Every once in a while, someone discovers what I do for a living and says, “wouldn’t it be easier to just print it digitally?”

You mean, instead of taking my intricately detailed drawings and carving them painstakingly into a woodblock, and then inking them by hand and printing them using a big roller and a 2-tonne iron printing press built in 1891, just scan it and go – boop – and the machine spits it out?

Okay, fair question.

We live in an age of unprecedented technological growth and innovation, and while I want to be clear I’m not knocking the usefulness of digital technology, I do believe traditional craftsmanship has something uniquely important to offer, and is worth preserving and passing down.

Here’s the thing: learning to make things with our hands keeps us smart, remembering how to think and not just what to think.

It’s also satisfying in a particularly special way. Handmade objects are imbued with an energy that comes through, for the creator and the audience alike.

I have a hunch that you already know this. 

Setting up the press at Atelier Circulaire. Photo by H Walkstrong.

Setting up the press at Atelier Circulaire. Photo by H Walkstrong.

Studying the markings of a butterfly’s wings or the specific way a vine twists around the stem of a plant will teach you a great deal about how the universe is put together.


Recently I was at the print shop and the technician Carlos – an expert lithographer and endless well of fascinating history lessons – said to me, casually, 

“You know… to master this technique, one lifetime is not enough. It would take several, I think.”

And then he looked down at the new edition of prints I was signing and said, “Your woodcuts are magnificent. You must keep going.”

High praise, that. And a mighty call to action.

 It’s fun to think that you are continuing the work from a previous unknown lifetime, when you were a blacksmith or a baker or a termite.

Anyway, all of this got me thinking about how engaging with our creativity and self-expression has an incredible capacity to heal us, both individually and collectively. It connects us to each other and what it means to be human.

It’s a really beautiful thing.

And it feels special to have the opportunity and the honour to continue a tradition that keeps us connected to history, to each other and to the natural world – especially in an era when people are feeling increasingly disconnected and disillusioned.

If one lifetime’s not enough to master your craft, then your life’s work is just to set up your next incarnation as best you can, which is awesome because it frees you to simply focus on the journey, as you won’t be reaching the destination until much later when you’re a frog or a temple or a mushroom.

How cool is that?

Now I’d love to hear from you! What’s your favourite thing about traditional craftsmanship? What do you do to indulge your creative curiosity? What work from a previous lifetime are you continuing? Tell me in the comments below.

And for the love of handmade, thank you for being here.


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Howling at the Moon

“Somewhere to the eastward a wolf howled: lightly, questioningly. I knew that voice, for I had heard it many times before. It was George, sounding the wasteland for an echo from the missing members of his family. But for me it was a voice which spoke of the lost world which was once ours, before we chose the alien role; a world which I had glimpsed and almost entered… only to be excluded, at the end, by my own self.“

– Farley Mowat, Never Cry Wolf

HOWL .  Limited edition handmade print on Japanese paper. Matted size 11”x14”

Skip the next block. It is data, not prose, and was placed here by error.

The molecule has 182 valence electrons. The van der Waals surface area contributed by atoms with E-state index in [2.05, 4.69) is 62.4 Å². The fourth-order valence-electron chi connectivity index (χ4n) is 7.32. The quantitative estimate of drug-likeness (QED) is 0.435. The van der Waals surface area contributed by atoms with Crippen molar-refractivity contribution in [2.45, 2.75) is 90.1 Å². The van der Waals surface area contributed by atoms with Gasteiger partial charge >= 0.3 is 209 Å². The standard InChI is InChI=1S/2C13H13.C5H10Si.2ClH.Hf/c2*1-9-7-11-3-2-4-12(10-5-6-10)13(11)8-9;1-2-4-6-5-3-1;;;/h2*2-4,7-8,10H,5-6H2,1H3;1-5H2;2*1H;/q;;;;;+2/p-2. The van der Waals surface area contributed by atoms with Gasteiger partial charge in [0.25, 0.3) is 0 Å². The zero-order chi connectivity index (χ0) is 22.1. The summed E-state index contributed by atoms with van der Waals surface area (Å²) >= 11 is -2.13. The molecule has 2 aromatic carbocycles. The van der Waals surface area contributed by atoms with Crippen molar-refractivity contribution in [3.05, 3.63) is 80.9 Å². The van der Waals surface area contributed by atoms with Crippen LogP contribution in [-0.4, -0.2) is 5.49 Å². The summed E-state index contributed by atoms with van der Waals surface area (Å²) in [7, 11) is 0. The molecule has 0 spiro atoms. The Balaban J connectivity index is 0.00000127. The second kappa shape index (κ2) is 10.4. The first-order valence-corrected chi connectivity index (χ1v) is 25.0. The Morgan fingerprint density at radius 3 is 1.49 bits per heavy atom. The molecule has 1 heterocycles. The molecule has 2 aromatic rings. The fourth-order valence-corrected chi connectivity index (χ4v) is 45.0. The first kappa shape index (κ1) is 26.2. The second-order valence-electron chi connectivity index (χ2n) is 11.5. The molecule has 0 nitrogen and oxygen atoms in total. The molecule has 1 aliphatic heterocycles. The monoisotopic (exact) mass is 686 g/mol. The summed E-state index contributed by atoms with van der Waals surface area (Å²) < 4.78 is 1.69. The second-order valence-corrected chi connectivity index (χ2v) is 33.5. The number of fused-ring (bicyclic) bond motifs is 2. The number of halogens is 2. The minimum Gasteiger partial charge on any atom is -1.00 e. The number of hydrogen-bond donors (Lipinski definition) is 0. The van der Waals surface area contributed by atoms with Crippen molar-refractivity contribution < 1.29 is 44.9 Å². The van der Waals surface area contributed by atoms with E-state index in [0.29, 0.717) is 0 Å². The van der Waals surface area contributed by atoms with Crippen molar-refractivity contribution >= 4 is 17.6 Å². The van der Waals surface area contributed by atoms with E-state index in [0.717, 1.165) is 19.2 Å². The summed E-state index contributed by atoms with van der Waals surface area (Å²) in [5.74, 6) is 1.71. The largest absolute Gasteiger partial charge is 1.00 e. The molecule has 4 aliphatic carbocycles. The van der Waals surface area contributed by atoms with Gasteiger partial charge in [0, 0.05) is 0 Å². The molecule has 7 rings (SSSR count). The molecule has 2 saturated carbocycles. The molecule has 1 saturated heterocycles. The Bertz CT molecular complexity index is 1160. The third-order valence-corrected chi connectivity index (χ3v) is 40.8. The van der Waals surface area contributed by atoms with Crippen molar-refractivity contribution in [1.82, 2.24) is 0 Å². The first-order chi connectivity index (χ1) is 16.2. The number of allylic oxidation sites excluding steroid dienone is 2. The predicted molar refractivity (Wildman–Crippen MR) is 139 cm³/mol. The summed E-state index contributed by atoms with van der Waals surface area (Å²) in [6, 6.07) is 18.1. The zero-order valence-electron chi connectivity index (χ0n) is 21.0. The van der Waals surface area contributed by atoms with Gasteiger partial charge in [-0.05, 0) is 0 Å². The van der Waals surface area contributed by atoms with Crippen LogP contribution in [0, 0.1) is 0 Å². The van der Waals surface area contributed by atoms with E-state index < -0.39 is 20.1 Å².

HOWL. Limited edition handmade print on Japanese paper. Matted size 11”x14”

A few years ago I stumbled upon an old copy of Never Cry Wolf, the 1963 novel from influential author and environmentalist Farley Mowat. The story is partly based on Mowat’s experience being sent to the Canadian Barrens by the government to examine the northern wolf population and their relationship with the caribou.

I got pretty quickly hooked into this tale of wilderness and scientific expedition. Seeing wolves through the eyes of a biologist sent to live in one of the harshest, most isolated places in the country was so valuable, and I learned many surprising facts about the nature of wolves.

The complexity and sophistication of their social world struck me most.

Their playfulness, collaboration, and family bonding activities were amazing, and made me instantly fall in love with these creatures. Far from being ruthless killers, they actually keep the caribou population and general ecosystem healthy, subsisting mainly on rodents and other small mammals, and only hunting the weak and sick caribou, keeping parasites and disease down in the herd.

I was absolutely horrified to learn that the Canadian government implements a wolf cull program, killing on average 500 wolves per year in the province of British Columbia alone. This barbaric practice has been going on for decades and continues to this day, despite considerable scientific evidence that it does not help restore declining caribou populations – the pretext for the cull. 

I probably don’t have to tell you the real threat to the caribou population. (Hint: what has two legs and likes to shoot guns).

It can be difficult not to feel powerless in a situation like this, but it’s worth remembering that there are actually many ecological success stories when it comes to restoring balance to a compromised ecosystem. (If you haven’t seen Peggy Oki’s Ted talk about her lifelong efforts to protect the earth’s whale populations, I highly recommend.)

Together, let’s create a happy ending for this story.

We can learn to live in greater harmony with our earth. We have to try - it’s the only home we have. 

Even the smallest of acts can help make a difference. That’s why 10% of the profits from the woodcut print HOWL will be donated to Pacific Wild’s campaign to save BC wolves.

Click here to learn more.

From the bottom of my heart, thank you for being here. Aouuuuuuuuuuuuu.


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Hortense the Monarch

I recently had a wonderful experience that I would like to share with you. You see – I have this beautiful friend who works in a flower shop. Her arrangements would make your heart skip a beat, I’m telling you.
One fine day back in September, she called me up to say she had an unusual favour to ask of me. She proceeded to tell me about the unsuspecting little creature she had found inside a bouquet at her shop. It was none other than a chubby little monarch caterpillar.